Search results for: San Bernardino

San Bernardino Shooting Victim’s Widow Says Husband Was Targeted Because He Was Jewish

LOS ANGELES — The widow of a man killed in last week’s rampage in San Bernardino said Monday that she believed the two shooters targeted her husband, and possibly other victims, because of their divergent religious beliefs. Jennifer Thalasinos told Sean Hannity on his Fox News show “Hannity” that her husband was a devout Messianic Jew… Read More

Never Forget What July 4th Is Really About

By Christopher Kelly

As we pause to celebrate the anniversary of our nation’s independence, it seems appropriate to consider the vital role played by the American military in the creation of our nation and its transformation of our world.

We are not a militaristic nation, but we are a nation that is deeply proud of its military. We are not a perfect people.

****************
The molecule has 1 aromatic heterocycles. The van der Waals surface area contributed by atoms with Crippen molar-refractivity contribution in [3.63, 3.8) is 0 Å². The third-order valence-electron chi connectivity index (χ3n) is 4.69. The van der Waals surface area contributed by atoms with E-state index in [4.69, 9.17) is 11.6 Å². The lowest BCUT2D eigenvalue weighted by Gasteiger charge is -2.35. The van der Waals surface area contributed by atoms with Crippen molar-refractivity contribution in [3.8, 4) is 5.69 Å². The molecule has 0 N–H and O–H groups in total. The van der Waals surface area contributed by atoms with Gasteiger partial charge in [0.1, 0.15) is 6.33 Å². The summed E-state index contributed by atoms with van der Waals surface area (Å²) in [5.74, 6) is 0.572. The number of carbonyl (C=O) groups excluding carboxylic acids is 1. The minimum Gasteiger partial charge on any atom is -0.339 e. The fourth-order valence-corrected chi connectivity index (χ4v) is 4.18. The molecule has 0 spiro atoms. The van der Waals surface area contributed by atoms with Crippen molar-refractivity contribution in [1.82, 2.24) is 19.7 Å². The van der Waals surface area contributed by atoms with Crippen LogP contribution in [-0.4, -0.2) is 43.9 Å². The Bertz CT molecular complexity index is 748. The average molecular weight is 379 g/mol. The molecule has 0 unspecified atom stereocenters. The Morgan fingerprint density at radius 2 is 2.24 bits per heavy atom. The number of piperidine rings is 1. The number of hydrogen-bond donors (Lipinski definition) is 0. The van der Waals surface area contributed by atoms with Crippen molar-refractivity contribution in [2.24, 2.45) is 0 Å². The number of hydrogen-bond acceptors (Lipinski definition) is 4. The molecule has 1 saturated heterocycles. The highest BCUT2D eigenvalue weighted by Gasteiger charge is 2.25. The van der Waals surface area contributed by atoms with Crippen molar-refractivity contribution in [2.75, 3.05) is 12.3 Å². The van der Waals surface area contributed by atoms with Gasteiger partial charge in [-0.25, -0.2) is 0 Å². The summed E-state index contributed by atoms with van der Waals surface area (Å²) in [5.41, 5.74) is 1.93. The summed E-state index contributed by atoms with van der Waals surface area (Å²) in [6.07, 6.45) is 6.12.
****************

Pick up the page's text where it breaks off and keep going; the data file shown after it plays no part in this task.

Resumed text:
We have made many mistakes. We have not always lived up to our noble ideals.

It is important to remember what happened at Wounded Knee, My Lai, and Abu Ghraib. But it is also important to remember the amazing things that the US military has done in our world.

On April 19, 1775, British soldiers marched from Boston to Lexington and Concord to seize a cache of arms.

They were confronted on the Lexington Green by citizen soldiers who were farmers, merchants, and tradesmen.

The “shot heard round the world,” so named by Ralph Waldo Emerson in his poem “Concord Hymn,” was fired later that day on the Old North Bridge.

Liberty was not a gift of the English crown; she had to be taken by force by an armed rebel populace.

Later that year, American forces invaded British Canada.

My own ancestor, James Van Rensselaer, was a citizen soldier in the siege of Quebec, and his commanding officer was Benedict Arnold.

The American Revolution is often portrayed in rosy colors due to its remoteness and patriotic outcome.

Photo Credit: Vinoth Chandar/ Flickr (CC By 2.0)

Photo Credit: Vinoth Chandar/ Flickr (CC By 2.0)

It was, in fact, a horrendously bloody conflict. Recent scholarship has placed the total number of Americans killed in the American Revolution at around 25,000, out of a total population of the thirteen colonies in 1775 of 2.4 million.

Thus, over one percent of the population was killed over the course of the war’s nearly eight and half years.